Quotes About American Politics

Quotes tagged as "american-politics" (showing 1-30 of 30)
Seneca
“For it is dangerous to attach one's self to the crowd in front, and so long as each one of us is more willing to trust another than to judge for himself, we never show any judgement in the matter of living, but always a blind trust, and a mistake that has been passed on from hand to hand finally involves us and works our destruction. It is the example of other people that is our undoing; let us merely separate ourselves from the crowd, and we shall be made whole. But as it is, the populace,, defending its own iniquity, pits itself against reason. And so we see the same thing happening that happens at the elections, where, when the fickle breeze of popular favour has shifted, the very same persons who chose the praetors wonder that those praetors were chosen.”
Seneca

“My God, what do we want? What does any human being want? Take away an accident of pigmentation of a thin layer of our outer skin and there is no difference between me and anyone else. All we want is for that trivial difference to make no difference. What can I say to a man who asks that? All I can do is try to explain to him why he asks the question. You have looked at us for years as different from you that you may never see us really. You don’t understand because you think of us as second-class humans. We have been passive and accommodating through so many years of your insults and delays that you think the way things used to be is normal. When the good-natured, spiritual-singing boys and girls rise up against the white man and demand to be treated like he is, you are bewildered. All we want is what you want, no less and no more. (Chapter 13).”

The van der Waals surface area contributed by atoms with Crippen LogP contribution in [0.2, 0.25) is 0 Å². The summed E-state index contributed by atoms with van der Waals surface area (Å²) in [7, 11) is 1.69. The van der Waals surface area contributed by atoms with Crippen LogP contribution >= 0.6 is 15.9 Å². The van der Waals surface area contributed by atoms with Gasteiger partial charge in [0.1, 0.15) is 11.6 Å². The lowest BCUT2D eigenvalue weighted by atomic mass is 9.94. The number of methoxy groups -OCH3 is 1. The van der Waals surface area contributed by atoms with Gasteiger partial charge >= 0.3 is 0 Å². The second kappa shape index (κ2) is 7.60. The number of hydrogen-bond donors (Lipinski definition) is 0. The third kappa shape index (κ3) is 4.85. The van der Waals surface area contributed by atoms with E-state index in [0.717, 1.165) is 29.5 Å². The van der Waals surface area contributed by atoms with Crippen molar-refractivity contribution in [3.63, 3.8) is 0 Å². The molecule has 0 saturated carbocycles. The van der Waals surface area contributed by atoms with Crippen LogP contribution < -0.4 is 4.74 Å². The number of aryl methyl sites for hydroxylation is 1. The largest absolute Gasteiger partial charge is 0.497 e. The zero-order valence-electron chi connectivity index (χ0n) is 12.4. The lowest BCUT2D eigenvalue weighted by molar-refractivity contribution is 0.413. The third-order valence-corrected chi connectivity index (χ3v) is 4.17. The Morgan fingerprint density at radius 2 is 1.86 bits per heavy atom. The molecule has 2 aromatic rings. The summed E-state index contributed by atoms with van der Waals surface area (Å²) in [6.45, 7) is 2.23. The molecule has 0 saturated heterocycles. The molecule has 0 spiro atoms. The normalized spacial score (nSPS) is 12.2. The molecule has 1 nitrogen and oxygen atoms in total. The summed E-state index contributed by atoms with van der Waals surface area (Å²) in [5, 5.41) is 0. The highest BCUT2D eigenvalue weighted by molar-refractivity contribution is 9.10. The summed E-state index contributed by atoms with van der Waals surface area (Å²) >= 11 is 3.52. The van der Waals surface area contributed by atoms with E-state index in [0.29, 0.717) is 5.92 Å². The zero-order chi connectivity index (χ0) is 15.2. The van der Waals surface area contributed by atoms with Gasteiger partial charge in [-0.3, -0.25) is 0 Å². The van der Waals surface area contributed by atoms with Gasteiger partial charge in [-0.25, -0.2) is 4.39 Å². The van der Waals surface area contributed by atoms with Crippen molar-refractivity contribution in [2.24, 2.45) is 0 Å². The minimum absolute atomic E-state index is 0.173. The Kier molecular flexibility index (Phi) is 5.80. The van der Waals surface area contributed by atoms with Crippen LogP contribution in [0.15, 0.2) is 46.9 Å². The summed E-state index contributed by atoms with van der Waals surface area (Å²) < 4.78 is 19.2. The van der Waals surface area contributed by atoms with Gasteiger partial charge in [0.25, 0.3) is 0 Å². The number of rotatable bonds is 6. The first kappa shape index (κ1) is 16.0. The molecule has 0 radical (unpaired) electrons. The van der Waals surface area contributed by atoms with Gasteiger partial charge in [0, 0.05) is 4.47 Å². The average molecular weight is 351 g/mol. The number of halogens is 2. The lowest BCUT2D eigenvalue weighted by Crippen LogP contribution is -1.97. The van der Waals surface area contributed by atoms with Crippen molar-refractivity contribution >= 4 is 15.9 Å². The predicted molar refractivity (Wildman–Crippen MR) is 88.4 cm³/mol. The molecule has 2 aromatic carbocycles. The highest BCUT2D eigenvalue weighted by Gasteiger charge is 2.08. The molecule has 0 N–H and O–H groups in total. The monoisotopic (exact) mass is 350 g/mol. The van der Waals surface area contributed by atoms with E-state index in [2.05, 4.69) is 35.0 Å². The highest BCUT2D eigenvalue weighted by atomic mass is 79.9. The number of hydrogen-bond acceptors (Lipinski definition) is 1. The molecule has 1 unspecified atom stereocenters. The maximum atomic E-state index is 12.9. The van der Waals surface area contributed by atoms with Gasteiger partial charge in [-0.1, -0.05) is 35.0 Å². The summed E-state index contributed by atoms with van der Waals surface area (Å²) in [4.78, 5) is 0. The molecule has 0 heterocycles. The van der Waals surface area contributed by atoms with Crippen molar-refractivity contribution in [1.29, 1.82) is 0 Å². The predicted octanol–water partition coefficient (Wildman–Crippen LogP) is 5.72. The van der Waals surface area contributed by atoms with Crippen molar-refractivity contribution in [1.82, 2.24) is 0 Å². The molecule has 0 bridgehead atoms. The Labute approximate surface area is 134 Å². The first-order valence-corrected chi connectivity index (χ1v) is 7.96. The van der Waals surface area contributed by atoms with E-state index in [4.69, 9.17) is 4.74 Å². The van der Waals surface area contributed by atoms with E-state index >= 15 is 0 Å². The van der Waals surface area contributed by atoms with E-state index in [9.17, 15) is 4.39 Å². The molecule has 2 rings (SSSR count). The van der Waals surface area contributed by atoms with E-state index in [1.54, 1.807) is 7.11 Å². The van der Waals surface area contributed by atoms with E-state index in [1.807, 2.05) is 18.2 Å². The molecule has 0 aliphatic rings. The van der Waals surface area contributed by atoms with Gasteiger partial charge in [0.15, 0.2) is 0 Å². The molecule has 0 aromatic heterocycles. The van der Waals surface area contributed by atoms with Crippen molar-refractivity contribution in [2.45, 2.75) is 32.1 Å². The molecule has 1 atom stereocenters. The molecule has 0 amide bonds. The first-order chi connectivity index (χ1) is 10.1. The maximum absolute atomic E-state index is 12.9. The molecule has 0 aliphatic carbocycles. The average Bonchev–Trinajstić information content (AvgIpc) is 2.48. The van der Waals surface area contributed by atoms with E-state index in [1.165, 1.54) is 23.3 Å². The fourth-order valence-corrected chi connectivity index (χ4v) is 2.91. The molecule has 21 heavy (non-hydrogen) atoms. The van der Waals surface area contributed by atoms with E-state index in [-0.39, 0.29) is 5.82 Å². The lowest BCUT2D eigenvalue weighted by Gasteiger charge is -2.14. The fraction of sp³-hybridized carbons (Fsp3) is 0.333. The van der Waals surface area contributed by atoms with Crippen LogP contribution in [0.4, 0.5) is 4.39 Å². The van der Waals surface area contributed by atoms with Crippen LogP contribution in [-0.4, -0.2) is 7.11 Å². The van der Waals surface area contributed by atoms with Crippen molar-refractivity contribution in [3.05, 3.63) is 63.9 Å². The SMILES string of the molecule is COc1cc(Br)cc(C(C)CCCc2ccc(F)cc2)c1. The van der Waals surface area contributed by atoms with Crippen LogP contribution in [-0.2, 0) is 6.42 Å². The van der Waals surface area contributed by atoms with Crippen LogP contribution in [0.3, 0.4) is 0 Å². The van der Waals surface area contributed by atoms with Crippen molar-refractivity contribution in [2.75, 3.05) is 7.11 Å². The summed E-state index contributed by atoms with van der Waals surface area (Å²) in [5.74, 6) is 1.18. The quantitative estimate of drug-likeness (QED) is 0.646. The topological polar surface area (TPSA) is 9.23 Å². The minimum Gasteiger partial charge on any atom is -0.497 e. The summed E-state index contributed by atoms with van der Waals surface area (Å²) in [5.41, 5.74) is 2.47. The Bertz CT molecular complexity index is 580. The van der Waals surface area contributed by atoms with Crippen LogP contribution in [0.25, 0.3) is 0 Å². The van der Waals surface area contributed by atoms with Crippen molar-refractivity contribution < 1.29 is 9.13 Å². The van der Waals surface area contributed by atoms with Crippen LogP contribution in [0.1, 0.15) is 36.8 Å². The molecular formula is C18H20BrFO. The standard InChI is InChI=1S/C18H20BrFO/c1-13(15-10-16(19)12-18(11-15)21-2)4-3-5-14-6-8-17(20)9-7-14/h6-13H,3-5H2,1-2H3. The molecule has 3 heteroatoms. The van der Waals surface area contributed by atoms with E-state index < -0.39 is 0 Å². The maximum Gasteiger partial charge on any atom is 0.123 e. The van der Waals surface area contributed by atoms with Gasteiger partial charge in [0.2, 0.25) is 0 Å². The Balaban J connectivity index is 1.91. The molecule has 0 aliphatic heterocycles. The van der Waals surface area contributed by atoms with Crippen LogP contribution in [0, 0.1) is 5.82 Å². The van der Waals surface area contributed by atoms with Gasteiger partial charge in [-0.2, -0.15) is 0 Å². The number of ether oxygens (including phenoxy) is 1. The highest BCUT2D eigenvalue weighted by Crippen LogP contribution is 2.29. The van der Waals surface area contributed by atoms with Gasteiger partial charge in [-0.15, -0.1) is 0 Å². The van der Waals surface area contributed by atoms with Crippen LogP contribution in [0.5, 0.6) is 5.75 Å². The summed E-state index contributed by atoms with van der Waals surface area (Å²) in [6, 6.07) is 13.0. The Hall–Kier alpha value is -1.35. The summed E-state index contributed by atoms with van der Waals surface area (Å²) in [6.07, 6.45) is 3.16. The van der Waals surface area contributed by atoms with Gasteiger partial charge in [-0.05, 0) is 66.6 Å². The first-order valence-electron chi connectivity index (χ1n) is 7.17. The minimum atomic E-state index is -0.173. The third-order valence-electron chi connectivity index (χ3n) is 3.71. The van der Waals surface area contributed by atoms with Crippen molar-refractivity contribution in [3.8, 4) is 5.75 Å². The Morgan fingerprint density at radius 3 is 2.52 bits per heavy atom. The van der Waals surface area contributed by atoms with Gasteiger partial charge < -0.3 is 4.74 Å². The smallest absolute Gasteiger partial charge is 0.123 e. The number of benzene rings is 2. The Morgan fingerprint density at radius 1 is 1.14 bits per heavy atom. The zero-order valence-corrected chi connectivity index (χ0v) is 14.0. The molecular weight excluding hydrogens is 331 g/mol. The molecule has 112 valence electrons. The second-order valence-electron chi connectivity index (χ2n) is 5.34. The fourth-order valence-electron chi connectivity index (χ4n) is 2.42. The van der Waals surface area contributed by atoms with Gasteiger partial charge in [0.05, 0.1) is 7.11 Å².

Shirley Chisholm, Unbought And Unbossed

Glenn Greenwald
“Every time I do an interview people ask similar questions, such as "What is the most significant story that you have revealed?" […] There really is only one overarching point that all of these stories have revealed, and that is–and I say this without the slightest bit of hyperbole or melodrama; it's not metaphorical and it's not figurative; it is literally true–that the goal of the NSA and it's five eyes partners in the English speaking world–Canada, New Zealand, Australia and especially the UK–is to eliminate privacy globally, to ensure that there could be no human communications that occur electronically, that evades their surveillance net; they want to make sure that all forms of human communications by telephone or by Internet, and all online activities are collected, monitored, stored and analyzed by that agency and by their allies.